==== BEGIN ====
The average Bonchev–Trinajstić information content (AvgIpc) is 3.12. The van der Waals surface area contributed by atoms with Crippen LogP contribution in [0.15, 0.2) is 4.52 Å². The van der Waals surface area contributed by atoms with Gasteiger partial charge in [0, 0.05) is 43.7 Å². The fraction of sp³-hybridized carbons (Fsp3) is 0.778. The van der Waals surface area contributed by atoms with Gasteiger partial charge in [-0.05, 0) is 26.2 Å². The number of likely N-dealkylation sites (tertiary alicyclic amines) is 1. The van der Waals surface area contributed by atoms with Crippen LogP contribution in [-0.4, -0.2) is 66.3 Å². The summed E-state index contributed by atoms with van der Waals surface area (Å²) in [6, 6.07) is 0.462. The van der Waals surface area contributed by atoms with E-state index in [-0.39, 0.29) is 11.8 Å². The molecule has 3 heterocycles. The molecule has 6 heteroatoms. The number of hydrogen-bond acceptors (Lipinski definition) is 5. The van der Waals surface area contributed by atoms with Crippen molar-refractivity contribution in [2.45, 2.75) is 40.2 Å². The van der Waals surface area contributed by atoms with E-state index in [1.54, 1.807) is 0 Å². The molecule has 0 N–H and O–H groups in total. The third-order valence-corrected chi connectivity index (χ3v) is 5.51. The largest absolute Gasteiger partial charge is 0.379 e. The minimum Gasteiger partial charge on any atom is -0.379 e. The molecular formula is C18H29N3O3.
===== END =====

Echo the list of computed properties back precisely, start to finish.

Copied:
The average Bonchev–Trinajstić information content (AvgIpc) is 3.12. The van der Waals surface area contributed by atoms with Crippen LogP contribution in [0.15, 0.2) is 4.52 Å². The van der Waals surface area contributed by atoms with Gasteiger partial charge in [0, 0.05) is 43.7 Å². The fraction of sp³-hybridized carbons (Fsp3) is 0.778. The van der Waals surface area contributed by atoms with Gasteiger partial charge in [-0.05, 0) is 26.2 Å². The number of likely N-dealkylation sites (tertiary alicyclic amines) is 1. The van der Waals surface area contributed by atoms with Crippen LogP contribution in [-0.4, -0.2) is 66.3 Å². The summed E-state index contributed by atoms with van der Waals surface area (Å²) in [6, 6.07) is 0.462. The van der Waals surface area contributed by atoms with E-state index in [-0.39, 0.29) is 11.8 Å². The molecule has 3 heterocycles. The molecule has 6 heteroatoms. The number of hydrogen-bond acceptors (Lipinski definition) is 5. The van der Waals surface area contributed by atoms with Crippen molar-refractivity contribution in [2.45, 2.75) is 40.2 Å². The van der Waals surface area contributed by atoms with E-state index in [1.54, 1.807) is 0 Å². The molecule has 0 N–H and O–H groups in total. The third-order valence-corrected chi connectivity index (χ3v) is 5.51. The largest absolute Gasteiger partial charge is 0.379 e. The minimum Gasteiger partial charge on any atom is -0.379 e. The molecular formula is C18H29N3O3.